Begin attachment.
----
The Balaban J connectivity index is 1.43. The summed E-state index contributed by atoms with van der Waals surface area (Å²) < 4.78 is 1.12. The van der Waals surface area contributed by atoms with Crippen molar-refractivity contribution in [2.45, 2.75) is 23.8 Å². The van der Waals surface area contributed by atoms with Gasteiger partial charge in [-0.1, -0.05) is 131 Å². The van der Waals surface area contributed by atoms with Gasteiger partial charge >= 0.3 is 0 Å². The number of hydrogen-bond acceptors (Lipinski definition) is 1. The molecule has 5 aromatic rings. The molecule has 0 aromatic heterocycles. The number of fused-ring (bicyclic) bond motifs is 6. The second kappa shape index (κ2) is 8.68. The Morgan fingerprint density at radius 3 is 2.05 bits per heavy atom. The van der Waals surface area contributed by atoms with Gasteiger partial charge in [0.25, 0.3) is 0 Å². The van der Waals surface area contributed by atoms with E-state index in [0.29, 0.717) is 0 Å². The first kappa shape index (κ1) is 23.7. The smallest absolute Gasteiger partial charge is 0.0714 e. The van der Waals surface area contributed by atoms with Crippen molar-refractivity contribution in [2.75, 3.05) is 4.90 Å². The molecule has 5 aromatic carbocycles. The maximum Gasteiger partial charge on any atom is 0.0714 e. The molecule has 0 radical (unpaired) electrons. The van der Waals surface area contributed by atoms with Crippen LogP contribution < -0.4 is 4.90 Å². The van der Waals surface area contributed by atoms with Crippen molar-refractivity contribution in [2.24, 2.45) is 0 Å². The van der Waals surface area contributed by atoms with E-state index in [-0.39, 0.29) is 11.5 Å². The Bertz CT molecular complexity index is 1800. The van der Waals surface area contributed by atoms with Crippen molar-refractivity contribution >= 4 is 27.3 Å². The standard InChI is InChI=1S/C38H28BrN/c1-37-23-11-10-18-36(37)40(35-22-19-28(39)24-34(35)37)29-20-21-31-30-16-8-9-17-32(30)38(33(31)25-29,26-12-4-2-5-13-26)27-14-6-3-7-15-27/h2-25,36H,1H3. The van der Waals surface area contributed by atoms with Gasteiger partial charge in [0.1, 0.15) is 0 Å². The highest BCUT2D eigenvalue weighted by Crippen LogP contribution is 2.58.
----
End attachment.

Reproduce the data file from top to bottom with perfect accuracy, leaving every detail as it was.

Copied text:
The Balaban J connectivity index is 1.43. The summed E-state index contributed by atoms with van der Waals surface area (Å²) < 4.78 is 1.12. The van der Waals surface area contributed by atoms with Crippen molar-refractivity contribution in [2.45, 2.75) is 23.8 Å². The van der Waals surface area contributed by atoms with Gasteiger partial charge in [-0.1, -0.05) is 131 Å². The van der Waals surface area contributed by atoms with Gasteiger partial charge >= 0.3 is 0 Å². The number of hydrogen-bond acceptors (Lipinski definition) is 1. The molecule has 5 aromatic rings. The molecule has 0 aromatic heterocycles. The number of fused-ring (bicyclic) bond motifs is 6. The second kappa shape index (κ2) is 8.68. The Morgan fingerprint density at radius 3 is 2.05 bits per heavy atom. The van der Waals surface area contributed by atoms with Gasteiger partial charge in [0.25, 0.3) is 0 Å². The van der Waals surface area contributed by atoms with E-state index in [0.29, 0.717) is 0 Å². The first kappa shape index (κ1) is 23.7. The smallest absolute Gasteiger partial charge is 0.0714 e. The van der Waals surface area contributed by atoms with Crippen molar-refractivity contribution in [2.75, 3.05) is 4.90 Å². The molecule has 5 aromatic carbocycles. The maximum Gasteiger partial charge on any atom is 0.0714 e. The molecule has 0 radical (unpaired) electrons. The van der Waals surface area contributed by atoms with Crippen LogP contribution < -0.4 is 4.90 Å². The van der Waals surface area contributed by atoms with Crippen molar-refractivity contribution in [2.24, 2.45) is 0 Å². The van der Waals surface area contributed by atoms with E-state index in [-0.39, 0.29) is 11.5 Å². The Bertz CT molecular complexity index is 1800. The van der Waals surface area contributed by atoms with Crippen molar-refractivity contribution >= 4 is 27.3 Å². The standard InChI is InChI=1S/C38H28BrN/c1-37-23-11-10-18-36(37)40(35-22-19-28(39)24-34(35)37)29-20-21-31-30-16-8-9-17-32(30)38(33(31)25-29,26-12-4-2-5-13-26)27-14-6-3-7-15-27/h2-25,36H,1H3. The van der Waals surface area contributed by atoms with Gasteiger partial charge in [0.1, 0.15) is 0 Å². The highest BCUT2D eigenvalue weighted by Crippen LogP contribution is 2.58.